Volunteer Feature - Recording Audiobooks
The Art of Reading Dhamma Books
Over recent years about a dozen different narrators have been involved in the recording of Pariyatti's audiobooks. Sophia, one of our regular volunteering voices, was happy to share her experience and tell all about the process.
It all began, Sophia said, when she was eager to learn more about the Dhamma after completion of her first 10-day Vipassana course. She headed straight to Pariyatti.org when she got home, and ordered The Art of Living. While reading the print book, Sophia listened to the audiobook at the same time, something she said she enjoyed very much. “I was so grateful [that it was available]. Somehow the audio deepened my reading experience,” she said. As Sophia already had an audio-visual background (she studied film and television and recorded and mixed sound for various projects), she got in touch with us as soon as she realized Pariyatti worked with volunteers. “I thought about how wonderful it would be if I too could record such audiobooks for Pariyatti.” Sophia has now been involved with Pariyatti for a few years, recording four titles, including Inspiration from Enlightened Nuns and Mudita.
What does an audio recording process look like?
Once a title has been decided on, Sophia said the first step was creating a sample track. “It is useful to get feedback at an early stage as this allows for changes in acoustics and microphone placement to be made before the bulk of the chapters are recorded. To guarantee a constant audio quality throughout the book, recordings need to be done from the same place at all times, using the same set-up.” The actual recording may take days, weeks or months, Sophia said, depending on what life brings. Generally speaking, Sophia dedicates about three hours at a time to recording, and early Sunday morning has her preference (before the birds get up, with the rest of the neighborhood sleeping in). “My microphone is ultra-sensitive, it can even pick up cars starting, or birds chirping, or the wind blowing through the house. Sophia uses a portable H4n Zoom Recorder and a Sony Lavalier Microphone, she also finds it particularly helpful to read from an eReader. “Scrolling doesn't make the shuffling sound [that turning pages makes]”, she said. It’s best to use good quality equipment to begin with. “It can really help the listener have a wonderful experience of the great content of the book you are reading.”
What about mental preparation for the reading itself?
Before beginning, Sophia practices mettā, keeping in mind the listeners who will benefit from the audiobook down the road. “This mindset is helpful to overcome the obstacles you may face during the recording session.” Sophia said over time she also learned she didn’t have to wait until she felt completely ready to start recording, noticing it usually takes her at least 10 minutes of reading before she finds her rhythm. “In those first 10 minutes, I run into errors while speaking, stopping in the middle of a sentence or stumbling on words. But after the first bit, I fall into a natural rhythm and the text flows much more easily. Over time I learned it is best to start before I feel ready. In the doing of it, I become ready!”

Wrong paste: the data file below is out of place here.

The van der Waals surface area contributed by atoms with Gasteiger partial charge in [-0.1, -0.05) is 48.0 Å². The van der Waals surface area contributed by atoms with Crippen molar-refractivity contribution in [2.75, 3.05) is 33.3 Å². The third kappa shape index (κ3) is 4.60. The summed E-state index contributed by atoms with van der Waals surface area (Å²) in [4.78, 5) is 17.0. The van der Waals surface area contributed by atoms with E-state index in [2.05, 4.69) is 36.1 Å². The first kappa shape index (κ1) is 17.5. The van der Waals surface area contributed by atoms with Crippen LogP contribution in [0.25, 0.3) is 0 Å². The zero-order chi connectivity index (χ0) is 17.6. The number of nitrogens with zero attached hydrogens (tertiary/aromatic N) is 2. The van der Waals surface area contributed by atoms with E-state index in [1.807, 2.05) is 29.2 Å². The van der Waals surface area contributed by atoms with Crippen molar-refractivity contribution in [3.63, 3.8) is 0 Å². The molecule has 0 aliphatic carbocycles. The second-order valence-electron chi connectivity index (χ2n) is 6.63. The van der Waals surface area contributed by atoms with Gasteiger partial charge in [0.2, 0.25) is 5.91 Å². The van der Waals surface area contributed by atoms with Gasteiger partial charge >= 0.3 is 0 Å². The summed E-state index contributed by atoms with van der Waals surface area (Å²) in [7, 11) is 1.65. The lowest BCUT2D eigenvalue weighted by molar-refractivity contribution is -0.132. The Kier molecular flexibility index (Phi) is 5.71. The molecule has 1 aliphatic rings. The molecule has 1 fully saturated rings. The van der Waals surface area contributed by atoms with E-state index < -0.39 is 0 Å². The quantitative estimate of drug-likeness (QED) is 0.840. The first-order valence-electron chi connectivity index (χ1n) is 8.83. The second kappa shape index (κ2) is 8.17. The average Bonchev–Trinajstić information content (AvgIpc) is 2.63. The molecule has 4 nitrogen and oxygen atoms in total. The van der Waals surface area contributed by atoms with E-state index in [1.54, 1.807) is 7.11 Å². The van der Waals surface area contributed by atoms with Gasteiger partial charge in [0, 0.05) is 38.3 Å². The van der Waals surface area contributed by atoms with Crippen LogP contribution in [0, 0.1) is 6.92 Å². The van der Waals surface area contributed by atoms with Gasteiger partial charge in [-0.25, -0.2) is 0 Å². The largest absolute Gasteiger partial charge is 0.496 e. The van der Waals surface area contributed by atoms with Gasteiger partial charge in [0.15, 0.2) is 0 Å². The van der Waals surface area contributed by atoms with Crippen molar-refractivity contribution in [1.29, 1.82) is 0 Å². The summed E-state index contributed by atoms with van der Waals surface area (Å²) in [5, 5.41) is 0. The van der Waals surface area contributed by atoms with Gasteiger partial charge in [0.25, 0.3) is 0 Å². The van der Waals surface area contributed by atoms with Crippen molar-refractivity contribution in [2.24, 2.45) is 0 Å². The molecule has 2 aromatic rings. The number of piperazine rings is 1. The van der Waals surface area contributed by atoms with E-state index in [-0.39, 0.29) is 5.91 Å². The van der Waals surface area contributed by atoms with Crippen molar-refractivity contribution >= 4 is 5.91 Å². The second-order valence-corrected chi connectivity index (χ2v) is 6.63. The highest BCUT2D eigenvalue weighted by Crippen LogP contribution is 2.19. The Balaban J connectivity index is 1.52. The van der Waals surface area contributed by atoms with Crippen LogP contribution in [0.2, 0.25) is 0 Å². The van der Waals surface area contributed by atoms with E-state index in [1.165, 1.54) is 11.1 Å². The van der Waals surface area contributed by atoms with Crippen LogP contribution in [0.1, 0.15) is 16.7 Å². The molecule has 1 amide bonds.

When Sophia runs into something when recording that she’s unsure about, she records it anyway. “It is easier to work with something [for editing] than not have anything at all.”
After recording, Sophia does a first edit herself (on a Mac with the program GarageBand), before sending it to our publisher. “My aim is to send [the tracks] as clean as possible, [without] the obvious gaps and ‘ums’ and ‘ahs’. This way [the publisher] can focus on errors I couldn’t have picked up myself,” Sophia said, “mostly pronunciation errors in English or Pāli.”
Although the publisher helped her out with the correct pronunciation of some of the words, Sophia was quite a natural. “It was easier than I first thought because I grew up speaking and reading Hindi, [which phonetically is not too far away from Pāli].”
When corrections needed to be made, Sophia said it worked best for her to do it as soon as possible. “By this time, I am eager to have the piece completed so I may even do the corrections on a weekday evening after work, instead of delaying it to the next Sunday morning. After I send over the corrections, that's really it. In rare situations, I send a redo on the corrections themselves but they usually are very quick - often one or two words instead of entire sentences or paragraphs.”
Then, it is all in our publisher’s court, who edits it together, making the various chapters into separate tracks. Although the narrators do take care of recording in silent areas, the publisher cleans the audio up further and tries to make it more comfortable on the ears. Lastly, track metadata and cover art get added to the audio files which are then uploaded to Pariyatti's website. An audiobook is then ready for you to benefit from!